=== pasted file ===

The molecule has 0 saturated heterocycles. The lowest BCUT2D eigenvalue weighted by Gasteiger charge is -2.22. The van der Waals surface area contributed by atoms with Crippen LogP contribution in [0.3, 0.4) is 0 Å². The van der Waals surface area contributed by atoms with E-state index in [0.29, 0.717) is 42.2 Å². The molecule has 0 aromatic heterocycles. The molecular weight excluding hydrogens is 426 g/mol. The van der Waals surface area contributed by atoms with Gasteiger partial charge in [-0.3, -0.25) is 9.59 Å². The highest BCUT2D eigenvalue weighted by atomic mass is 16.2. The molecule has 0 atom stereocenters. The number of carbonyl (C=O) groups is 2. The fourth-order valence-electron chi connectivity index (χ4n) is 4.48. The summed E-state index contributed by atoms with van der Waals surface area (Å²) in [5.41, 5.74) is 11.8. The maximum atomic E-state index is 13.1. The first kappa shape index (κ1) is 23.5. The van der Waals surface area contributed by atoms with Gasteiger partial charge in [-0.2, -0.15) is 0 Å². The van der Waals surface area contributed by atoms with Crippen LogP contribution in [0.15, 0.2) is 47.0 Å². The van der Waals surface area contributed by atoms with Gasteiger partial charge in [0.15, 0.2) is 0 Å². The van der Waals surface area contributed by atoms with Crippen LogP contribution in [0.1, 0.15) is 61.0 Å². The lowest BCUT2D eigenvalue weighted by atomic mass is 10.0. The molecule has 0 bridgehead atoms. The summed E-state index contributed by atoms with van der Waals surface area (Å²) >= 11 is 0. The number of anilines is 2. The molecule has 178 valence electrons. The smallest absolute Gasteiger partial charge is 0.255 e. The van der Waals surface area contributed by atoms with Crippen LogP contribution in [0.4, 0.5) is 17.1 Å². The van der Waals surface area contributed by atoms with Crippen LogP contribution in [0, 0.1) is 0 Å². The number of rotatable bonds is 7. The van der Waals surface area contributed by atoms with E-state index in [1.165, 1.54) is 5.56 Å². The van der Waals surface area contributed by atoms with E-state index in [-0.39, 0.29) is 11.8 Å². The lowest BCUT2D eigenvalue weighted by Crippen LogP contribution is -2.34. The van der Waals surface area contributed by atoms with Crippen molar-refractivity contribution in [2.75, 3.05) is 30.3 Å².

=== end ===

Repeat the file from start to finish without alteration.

The molecule has 0 saturated heterocycles. The lowest BCUT2D eigenvalue weighted by Gasteiger charge is -2.22. The van der Waals surface area contributed by atoms with Crippen LogP contribution in [0.3, 0.4) is 0 Å². The van der Waals surface area contributed by atoms with E-state index in [0.29, 0.717) is 42.2 Å². The molecule has 0 aromatic heterocycles. The molecular weight excluding hydrogens is 426 g/mol. The van der Waals surface area contributed by atoms with Gasteiger partial charge in [-0.3, -0.25) is 9.59 Å². The highest BCUT2D eigenvalue weighted by atomic mass is 16.2. The molecule has 0 atom stereocenters. The number of carbonyl (C=O) groups is 2. The fourth-order valence-electron chi connectivity index (χ4n) is 4.48. The summed E-state index contributed by atoms with van der Waals surface area (Å²) in [5.41, 5.74) is 11.8. The maximum atomic E-state index is 13.1. The first kappa shape index (κ1) is 23.5. The van der Waals surface area contributed by atoms with Gasteiger partial charge in [-0.2, -0.15) is 0 Å². The van der Waals surface area contributed by atoms with Crippen LogP contribution in [0.15, 0.2) is 47.0 Å². The van der Waals surface area contributed by atoms with Gasteiger partial charge in [0.15, 0.2) is 0 Å². The van der Waals surface area contributed by atoms with Crippen LogP contribution in [0.1, 0.15) is 61.0 Å². The lowest BCUT2D eigenvalue weighted by atomic mass is 10.0. The molecule has 0 bridgehead atoms. The summed E-state index contributed by atoms with van der Waals surface area (Å²) >= 11 is 0. The number of anilines is 2. The molecule has 178 valence electrons. The smallest absolute Gasteiger partial charge is 0.255 e. The van der Waals surface area contributed by atoms with Crippen LogP contribution in [0.4, 0.5) is 17.1 Å². The van der Waals surface area contributed by atoms with Crippen LogP contribution in [0, 0.1) is 0 Å². The number of rotatable bonds is 7. The van der Waals surface area contributed by atoms with E-state index in [1.165, 1.54) is 5.56 Å². The van der Waals surface area contributed by atoms with E-state index in [-0.39, 0.29) is 11.8 Å². The lowest BCUT2D eigenvalue weighted by Crippen LogP contribution is -2.34. The van der Waals surface area contributed by atoms with Crippen molar-refractivity contribution in [2.75, 3.05) is 30.3 Å².